The other necessary component for the success of CARP’s development objective is the provision of support services. Given the low starting levels for technology and productivity, as well as difficulties in marketing and distribution, the lack of support services sets CARP up for failure. More so was such failure inevitable with the government’s program, supported by the economists, to remove the protection of agriculture through trade liberalization, and for government to withdraw subsidies to the sector.  Indeed, one of the main problems mentioned by many farmer beneficiaries for resorting to the underground land market is the lack of adequate support services to make their lands productive. We therefore welcome the provision in the bill providing for increasing the definite share of support services from 25 percent to 40 percent in the appropriation.

The DAR’s major strategy for support services is the Agrarian Reform Communities (ARCs). Launched in 1993, the ARCs is a strategy for concentrating the limited funds for support services to a cluster of areas benefiting a threshold number of farmer beneficiaries as well as non-farmer beneficiaries. The DAR under former secretary Ernesto Garilao, through the ARC strategy, proved that agrarian reform actually works, especially when adequate, sustained, and systematic support services are delivered to the ARBs.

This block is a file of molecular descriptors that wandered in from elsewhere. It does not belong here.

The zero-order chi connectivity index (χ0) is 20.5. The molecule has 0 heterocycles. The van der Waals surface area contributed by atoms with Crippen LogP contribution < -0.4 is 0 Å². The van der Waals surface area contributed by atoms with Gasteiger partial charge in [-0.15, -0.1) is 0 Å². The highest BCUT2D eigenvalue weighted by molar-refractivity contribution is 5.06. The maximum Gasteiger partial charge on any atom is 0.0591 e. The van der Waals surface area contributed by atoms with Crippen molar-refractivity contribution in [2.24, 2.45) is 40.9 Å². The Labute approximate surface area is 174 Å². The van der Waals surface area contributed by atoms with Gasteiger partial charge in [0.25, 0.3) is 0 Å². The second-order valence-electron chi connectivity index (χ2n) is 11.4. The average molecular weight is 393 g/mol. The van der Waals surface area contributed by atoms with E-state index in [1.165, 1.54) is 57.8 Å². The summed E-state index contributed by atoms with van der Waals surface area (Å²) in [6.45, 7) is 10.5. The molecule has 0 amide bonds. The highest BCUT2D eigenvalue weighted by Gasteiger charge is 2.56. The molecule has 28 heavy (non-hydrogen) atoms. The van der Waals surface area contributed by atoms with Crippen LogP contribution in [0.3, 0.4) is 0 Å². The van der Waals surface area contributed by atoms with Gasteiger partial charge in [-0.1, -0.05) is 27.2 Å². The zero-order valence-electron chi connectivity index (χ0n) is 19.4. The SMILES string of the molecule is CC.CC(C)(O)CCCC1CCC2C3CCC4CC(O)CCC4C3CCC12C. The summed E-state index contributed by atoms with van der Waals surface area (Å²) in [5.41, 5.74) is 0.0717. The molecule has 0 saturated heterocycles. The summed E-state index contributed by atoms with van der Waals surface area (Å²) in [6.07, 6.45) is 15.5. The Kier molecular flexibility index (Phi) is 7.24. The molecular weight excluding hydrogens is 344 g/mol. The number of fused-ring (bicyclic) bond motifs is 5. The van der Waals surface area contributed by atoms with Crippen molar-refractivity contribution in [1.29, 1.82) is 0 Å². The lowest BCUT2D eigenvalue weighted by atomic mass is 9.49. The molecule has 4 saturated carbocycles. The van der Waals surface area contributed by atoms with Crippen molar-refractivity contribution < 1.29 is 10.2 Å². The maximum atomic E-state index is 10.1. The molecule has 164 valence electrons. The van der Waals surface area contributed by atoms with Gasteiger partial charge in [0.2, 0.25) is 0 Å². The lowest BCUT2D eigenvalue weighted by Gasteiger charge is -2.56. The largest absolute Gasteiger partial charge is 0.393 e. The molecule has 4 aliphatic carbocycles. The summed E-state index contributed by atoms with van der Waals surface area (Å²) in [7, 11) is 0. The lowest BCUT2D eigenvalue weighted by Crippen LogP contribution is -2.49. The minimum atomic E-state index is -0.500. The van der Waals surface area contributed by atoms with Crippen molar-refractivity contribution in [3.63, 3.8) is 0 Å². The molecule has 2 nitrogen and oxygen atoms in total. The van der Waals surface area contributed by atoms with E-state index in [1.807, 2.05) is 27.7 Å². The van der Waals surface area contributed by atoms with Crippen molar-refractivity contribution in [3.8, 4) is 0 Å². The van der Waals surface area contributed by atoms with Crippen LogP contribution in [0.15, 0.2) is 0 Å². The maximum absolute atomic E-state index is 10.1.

Based on DAR’s 2007 accomplishment report, there are 1,959 ARCs/Special ARCs confirmed nationwide covering 995,114 beneficiaries (not including leasehold areas), which is only 32% of the total ARBs. The substitute bill provides that a “minimum of 3 ARCs be established by DAR, per year in coordination with the LGUs, NGOs, and peoples’ organizations in each legislative district with a predominantly agricultural production”. This is another positive provision. We caution, though, that many formally declared ARCs have substantial unresolved land disputes. Care must be taken that the support goes to farmer beneficiaries and not to landowners. We also suggest that Congress provides a more detailed provision in the ARC strategy with the view to bringing more awarded lands into the ARC scheme. DAR reports that there are still 2.03 million of the total 3.1 million beneficiaries who are outside the ARCs, and therefore marginalized in the provision of support services.